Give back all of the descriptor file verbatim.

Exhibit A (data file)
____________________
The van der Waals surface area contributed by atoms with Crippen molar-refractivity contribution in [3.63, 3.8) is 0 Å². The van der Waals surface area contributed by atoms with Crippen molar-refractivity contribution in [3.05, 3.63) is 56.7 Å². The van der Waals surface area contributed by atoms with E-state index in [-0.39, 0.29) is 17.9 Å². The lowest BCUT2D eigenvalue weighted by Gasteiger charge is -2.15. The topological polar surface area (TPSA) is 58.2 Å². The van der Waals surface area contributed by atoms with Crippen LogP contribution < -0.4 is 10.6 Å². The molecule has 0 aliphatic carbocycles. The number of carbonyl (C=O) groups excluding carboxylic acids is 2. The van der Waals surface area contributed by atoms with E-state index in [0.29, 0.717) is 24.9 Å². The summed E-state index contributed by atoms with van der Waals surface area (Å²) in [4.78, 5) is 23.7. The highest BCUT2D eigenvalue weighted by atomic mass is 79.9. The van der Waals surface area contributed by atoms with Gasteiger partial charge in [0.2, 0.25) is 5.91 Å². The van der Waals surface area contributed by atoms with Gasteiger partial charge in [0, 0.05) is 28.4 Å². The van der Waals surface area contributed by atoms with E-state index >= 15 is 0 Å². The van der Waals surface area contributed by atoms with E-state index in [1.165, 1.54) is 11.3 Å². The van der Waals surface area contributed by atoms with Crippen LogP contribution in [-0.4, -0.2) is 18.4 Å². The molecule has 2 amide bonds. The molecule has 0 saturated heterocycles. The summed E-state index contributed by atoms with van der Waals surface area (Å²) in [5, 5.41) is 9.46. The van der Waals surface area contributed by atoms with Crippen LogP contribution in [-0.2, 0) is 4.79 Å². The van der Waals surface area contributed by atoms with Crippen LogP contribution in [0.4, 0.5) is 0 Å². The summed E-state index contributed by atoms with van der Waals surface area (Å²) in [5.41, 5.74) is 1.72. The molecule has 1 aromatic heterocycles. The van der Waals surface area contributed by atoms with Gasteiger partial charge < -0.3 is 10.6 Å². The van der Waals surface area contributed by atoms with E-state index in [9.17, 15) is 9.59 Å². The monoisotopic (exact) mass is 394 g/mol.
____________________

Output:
The van der Waals surface area contributed by atoms with Crippen molar-refractivity contribution in [3.63, 3.8) is 0 Å². The van der Waals surface area contributed by atoms with Crippen molar-refractivity contribution in [3.05, 3.63) is 56.7 Å². The van der Waals surface area contributed by atoms with E-state index in [-0.39, 0.29) is 17.9 Å². The lowest BCUT2D eigenvalue weighted by Gasteiger charge is -2.15. The topological polar surface area (TPSA) is 58.2 Å². The van der Waals surface area contributed by atoms with Crippen LogP contribution < -0.4 is 10.6 Å². The molecule has 0 aliphatic carbocycles. The number of carbonyl (C=O) groups excluding carboxylic acids is 2. The van der Waals surface area contributed by atoms with E-state index in [0.29, 0.717) is 24.9 Å². The summed E-state index contributed by atoms with van der Waals surface area (Å²) in [4.78, 5) is 23.7. The highest BCUT2D eigenvalue weighted by atomic mass is 79.9. The van der Waals surface area contributed by atoms with Gasteiger partial charge in [0.2, 0.25) is 5.91 Å². The van der Waals surface area contributed by atoms with Gasteiger partial charge in [0, 0.05) is 28.4 Å². The van der Waals surface area contributed by atoms with E-state index >= 15 is 0 Å². The van der Waals surface area contributed by atoms with E-state index in [1.165, 1.54) is 11.3 Å². The van der Waals surface area contributed by atoms with Crippen LogP contribution in [-0.4, -0.2) is 18.4 Å². The molecule has 2 amide bonds. The molecule has 0 saturated heterocycles. The summed E-state index contributed by atoms with van der Waals surface area (Å²) in [5, 5.41) is 9.46. The van der Waals surface area contributed by atoms with Crippen LogP contribution in [-0.2, 0) is 4.79 Å². The van der Waals surface area contributed by atoms with Crippen LogP contribution in [0.4, 0.5) is 0 Å². The summed E-state index contributed by atoms with van der Waals surface area (Å²) in [5.41, 5.74) is 1.72. The molecule has 1 aromatic heterocycles. The van der Waals surface area contributed by atoms with Gasteiger partial charge < -0.3 is 10.6 Å². The van der Waals surface area contributed by atoms with E-state index in [9.17, 15) is 9.59 Å². The monoisotopic (exact) mass is 394 g/mol.